Art in America,
Heidi Cody at Roebling Hall
Heidi Cody, in time honored Pop fashion, makes art about advertising. For an earlier Roebling Hall group exhibition, she showed light boxes picturing such products as Tide and Gleem, grouped together so that their brand names created haiku. This time, for her first solo show, "Branded," she offered another light box project – an American Alphabet based on the first letters in some familiar product logos.
The 26 letters, in 28-inch-square light boxes, hung in alphabetical order around the gallery walls, their brilliant colors and Plexiglas sheen looking decidly Minimalistic. The project recalled other artist's alphabets – most notably a set of paintings by Robert Cottingham, their images culled from the facades of American downtowns.
To create her alphabet, produced in an edition of 6, Cody scanned product labels into her computer and digitally manipulated them until they were all roughly the same size. She isolated each initial within a square of its primary background color, keeping the file low resolution to eliminate the benday dots. The files were developed as transclucent Lambda Duratrans prints and laminated onto clear Plexiglas.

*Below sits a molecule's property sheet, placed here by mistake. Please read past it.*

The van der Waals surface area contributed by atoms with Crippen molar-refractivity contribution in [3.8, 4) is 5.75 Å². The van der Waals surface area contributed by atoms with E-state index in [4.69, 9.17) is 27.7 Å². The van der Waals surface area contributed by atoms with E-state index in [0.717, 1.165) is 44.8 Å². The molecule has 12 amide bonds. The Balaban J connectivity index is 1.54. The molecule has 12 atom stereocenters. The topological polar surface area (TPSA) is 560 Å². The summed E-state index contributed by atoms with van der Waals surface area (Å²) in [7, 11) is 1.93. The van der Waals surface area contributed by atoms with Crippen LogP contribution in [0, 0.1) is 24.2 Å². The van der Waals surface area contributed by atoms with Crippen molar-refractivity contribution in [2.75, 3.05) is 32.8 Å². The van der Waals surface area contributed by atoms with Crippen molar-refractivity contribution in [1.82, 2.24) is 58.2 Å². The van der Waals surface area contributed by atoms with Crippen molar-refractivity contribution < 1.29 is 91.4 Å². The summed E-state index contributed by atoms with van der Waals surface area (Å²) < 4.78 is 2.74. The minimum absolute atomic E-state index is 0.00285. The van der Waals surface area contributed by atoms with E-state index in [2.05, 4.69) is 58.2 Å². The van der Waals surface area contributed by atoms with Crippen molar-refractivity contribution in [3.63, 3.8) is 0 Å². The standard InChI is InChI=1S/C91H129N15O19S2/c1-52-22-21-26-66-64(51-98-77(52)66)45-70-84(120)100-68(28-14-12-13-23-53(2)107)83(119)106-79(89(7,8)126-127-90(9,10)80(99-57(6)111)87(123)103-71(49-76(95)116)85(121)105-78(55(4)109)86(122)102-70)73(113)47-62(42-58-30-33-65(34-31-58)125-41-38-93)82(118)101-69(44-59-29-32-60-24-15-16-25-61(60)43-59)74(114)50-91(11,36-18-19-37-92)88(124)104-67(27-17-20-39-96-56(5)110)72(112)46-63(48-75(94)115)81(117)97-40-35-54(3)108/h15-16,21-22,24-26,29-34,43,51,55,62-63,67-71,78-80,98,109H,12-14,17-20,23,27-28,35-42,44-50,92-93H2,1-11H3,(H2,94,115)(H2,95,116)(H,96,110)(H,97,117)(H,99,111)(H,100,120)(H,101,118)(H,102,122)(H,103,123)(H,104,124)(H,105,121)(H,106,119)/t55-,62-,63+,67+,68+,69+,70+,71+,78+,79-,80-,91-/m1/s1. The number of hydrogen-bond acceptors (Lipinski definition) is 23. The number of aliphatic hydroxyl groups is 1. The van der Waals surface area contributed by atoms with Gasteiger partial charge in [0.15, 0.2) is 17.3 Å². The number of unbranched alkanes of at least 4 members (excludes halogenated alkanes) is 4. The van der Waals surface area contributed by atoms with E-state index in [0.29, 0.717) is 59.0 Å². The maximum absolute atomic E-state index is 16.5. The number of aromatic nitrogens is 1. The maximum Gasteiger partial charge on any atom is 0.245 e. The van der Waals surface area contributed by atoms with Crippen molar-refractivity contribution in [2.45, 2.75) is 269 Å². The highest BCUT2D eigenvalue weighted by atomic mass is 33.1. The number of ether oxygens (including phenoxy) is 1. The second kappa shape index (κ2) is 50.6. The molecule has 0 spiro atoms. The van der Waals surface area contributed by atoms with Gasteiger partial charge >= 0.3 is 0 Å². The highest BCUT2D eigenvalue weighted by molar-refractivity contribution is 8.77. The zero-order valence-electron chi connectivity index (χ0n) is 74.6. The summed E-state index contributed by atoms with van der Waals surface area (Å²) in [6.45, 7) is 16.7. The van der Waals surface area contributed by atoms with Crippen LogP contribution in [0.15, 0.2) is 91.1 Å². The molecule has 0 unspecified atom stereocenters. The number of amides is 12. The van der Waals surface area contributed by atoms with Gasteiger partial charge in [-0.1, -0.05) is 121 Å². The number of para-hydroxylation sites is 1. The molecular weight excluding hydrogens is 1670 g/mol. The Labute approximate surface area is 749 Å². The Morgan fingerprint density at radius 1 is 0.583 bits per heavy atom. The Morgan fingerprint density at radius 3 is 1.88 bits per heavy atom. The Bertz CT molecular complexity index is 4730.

By effectively equalizing the letters, Cody focuses attention on the original graphic design. The memorable "V" in V8 turns out to be a strangley simple affair – a black character thinly shadowed with green .Yet the "O" in Oreo is vastly more complex – a concentric gathering of cannily drawn oval rings, tipped over onto its right side. Her letters retained odd elements from the original packaging materials: while the yellow ground behind "M" (from Peanut M & Ms) looks like nothing but translucent plastic, the brown letter itself is striped with fine horizontal lines – a reminder that it was once printed on glossy laid paper.
Though some of the letters were readily recognizable, others were harder to figure out; in fact, for a few days after seeing the show, I found myself gazing at products in grocery stores. Surely, that's Pop's truest goal: to make the viewer seek out art in everyday life. And some of the letters came freighted with art references already – like the Campbell's "C," which inevitably recalls Andy Warhol, and the green and white "Z" from Zest, made with an air-brushed looking faux brushstroke, with looks remarkably like a Roy Lichtenstein.
The show included three sculptures replicating unmarked packets of sweetener at vastly larger-than-life size. Cody carved them out of urethane and polystyrene foam, coated them with primer or plaster and painted them blue, pink and white. Two hung from the ceiling and one slumped against a pillar, looking so dull that the point was lost. However, they didn't detract from the soul of this show: that smart Pop alphabet.